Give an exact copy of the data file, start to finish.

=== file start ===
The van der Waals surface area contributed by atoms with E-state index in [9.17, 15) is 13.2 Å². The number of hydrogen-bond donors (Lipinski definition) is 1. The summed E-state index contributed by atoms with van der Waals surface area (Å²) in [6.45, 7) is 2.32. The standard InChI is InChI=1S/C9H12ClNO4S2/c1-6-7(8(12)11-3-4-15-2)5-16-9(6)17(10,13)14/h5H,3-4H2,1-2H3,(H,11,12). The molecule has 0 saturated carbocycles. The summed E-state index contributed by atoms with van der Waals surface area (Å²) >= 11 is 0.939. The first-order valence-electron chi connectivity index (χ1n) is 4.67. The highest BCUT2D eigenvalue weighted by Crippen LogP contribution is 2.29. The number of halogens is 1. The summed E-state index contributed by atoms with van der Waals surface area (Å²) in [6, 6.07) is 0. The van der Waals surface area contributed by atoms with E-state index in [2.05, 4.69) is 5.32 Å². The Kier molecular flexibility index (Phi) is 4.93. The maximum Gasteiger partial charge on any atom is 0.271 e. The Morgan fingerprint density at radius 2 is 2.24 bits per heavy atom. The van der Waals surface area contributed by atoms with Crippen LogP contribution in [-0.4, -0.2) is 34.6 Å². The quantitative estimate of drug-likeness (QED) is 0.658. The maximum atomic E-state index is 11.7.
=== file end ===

The van der Waals surface area contributed by atoms with E-state index in [9.17, 15) is 13.2 Å². The number of hydrogen-bond donors (Lipinski definition) is 1. The summed E-state index contributed by atoms with van der Waals surface area (Å²) in [6.45, 7) is 2.32. The standard InChI is InChI=1S/C9H12ClNO4S2/c1-6-7(8(12)11-3-4-15-2)5-16-9(6)17(10,13)14/h5H,3-4H2,1-2H3,(H,11,12). The molecule has 0 saturated carbocycles. The summed E-state index contributed by atoms with van der Waals surface area (Å²) >= 11 is 0.939. The first-order valence-electron chi connectivity index (χ1n) is 4.67. The highest BCUT2D eigenvalue weighted by Crippen LogP contribution is 2.29. The number of halogens is 1. The summed E-state index contributed by atoms with van der Waals surface area (Å²) in [6, 6.07) is 0. The van der Waals surface area contributed by atoms with E-state index in [2.05, 4.69) is 5.32 Å². The Kier molecular flexibility index (Phi) is 4.93. The maximum Gasteiger partial charge on any atom is 0.271 e. The Morgan fingerprint density at radius 2 is 2.24 bits per heavy atom. The van der Waals surface area contributed by atoms with Crippen LogP contribution in [-0.4, -0.2) is 34.6 Å². The quantitative estimate of drug-likeness (QED) is 0.658. The maximum atomic E-state index is 11.7.